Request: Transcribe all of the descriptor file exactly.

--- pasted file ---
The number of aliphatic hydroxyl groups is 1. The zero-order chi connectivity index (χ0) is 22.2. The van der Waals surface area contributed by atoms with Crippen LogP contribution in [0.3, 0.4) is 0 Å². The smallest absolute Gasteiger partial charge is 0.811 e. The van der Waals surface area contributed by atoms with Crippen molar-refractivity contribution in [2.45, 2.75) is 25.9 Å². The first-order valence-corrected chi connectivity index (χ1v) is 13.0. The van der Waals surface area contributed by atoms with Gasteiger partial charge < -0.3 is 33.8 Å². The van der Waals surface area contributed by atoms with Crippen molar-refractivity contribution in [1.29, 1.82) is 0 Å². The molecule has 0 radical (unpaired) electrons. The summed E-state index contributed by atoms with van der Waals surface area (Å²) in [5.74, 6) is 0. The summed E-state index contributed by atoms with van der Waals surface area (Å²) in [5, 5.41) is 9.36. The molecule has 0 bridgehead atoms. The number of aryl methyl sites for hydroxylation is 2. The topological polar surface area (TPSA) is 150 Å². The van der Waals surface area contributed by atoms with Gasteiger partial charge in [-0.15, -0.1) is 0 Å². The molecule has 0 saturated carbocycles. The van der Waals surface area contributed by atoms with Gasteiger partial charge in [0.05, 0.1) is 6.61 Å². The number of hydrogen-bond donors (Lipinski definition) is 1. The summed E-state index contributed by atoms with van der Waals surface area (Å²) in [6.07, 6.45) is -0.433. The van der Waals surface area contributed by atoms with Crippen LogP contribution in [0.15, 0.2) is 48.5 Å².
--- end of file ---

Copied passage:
The number of aliphatic hydroxyl groups is 1. The zero-order chi connectivity index (χ0) is 22.2. The van der Waals surface area contributed by atoms with Crippen LogP contribution in [0.3, 0.4) is 0 Å². The smallest absolute Gasteiger partial charge is 0.811 e. The van der Waals surface area contributed by atoms with Crippen molar-refractivity contribution in [2.45, 2.75) is 25.9 Å². The first-order valence-corrected chi connectivity index (χ1v) is 13.0. The van der Waals surface area contributed by atoms with Gasteiger partial charge < -0.3 is 33.8 Å². The van der Waals surface area contributed by atoms with Crippen molar-refractivity contribution in [1.29, 1.82) is 0 Å². The molecule has 0 radical (unpaired) electrons. The summed E-state index contributed by atoms with van der Waals surface area (Å²) in [5.74, 6) is 0. The summed E-state index contributed by atoms with van der Waals surface area (Å²) in [5, 5.41) is 9.36. The molecule has 0 bridgehead atoms. The number of aryl methyl sites for hydroxylation is 2. The topological polar surface area (TPSA) is 150 Å². The van der Waals surface area contributed by atoms with Gasteiger partial charge in [-0.15, -0.1) is 0 Å². The molecule has 0 saturated carbocycles. The van der Waals surface area contributed by atoms with Gasteiger partial charge in [0.05, 0.1) is 6.61 Å². The number of hydrogen-bond donors (Lipinski definition) is 1. The summed E-state index contributed by atoms with van der Waals surface area (Å²) in [6.07, 6.45) is -0.433. The van der Waals surface area contributed by atoms with Crippen LogP contribution in [0.15, 0.2) is 48.5 Å².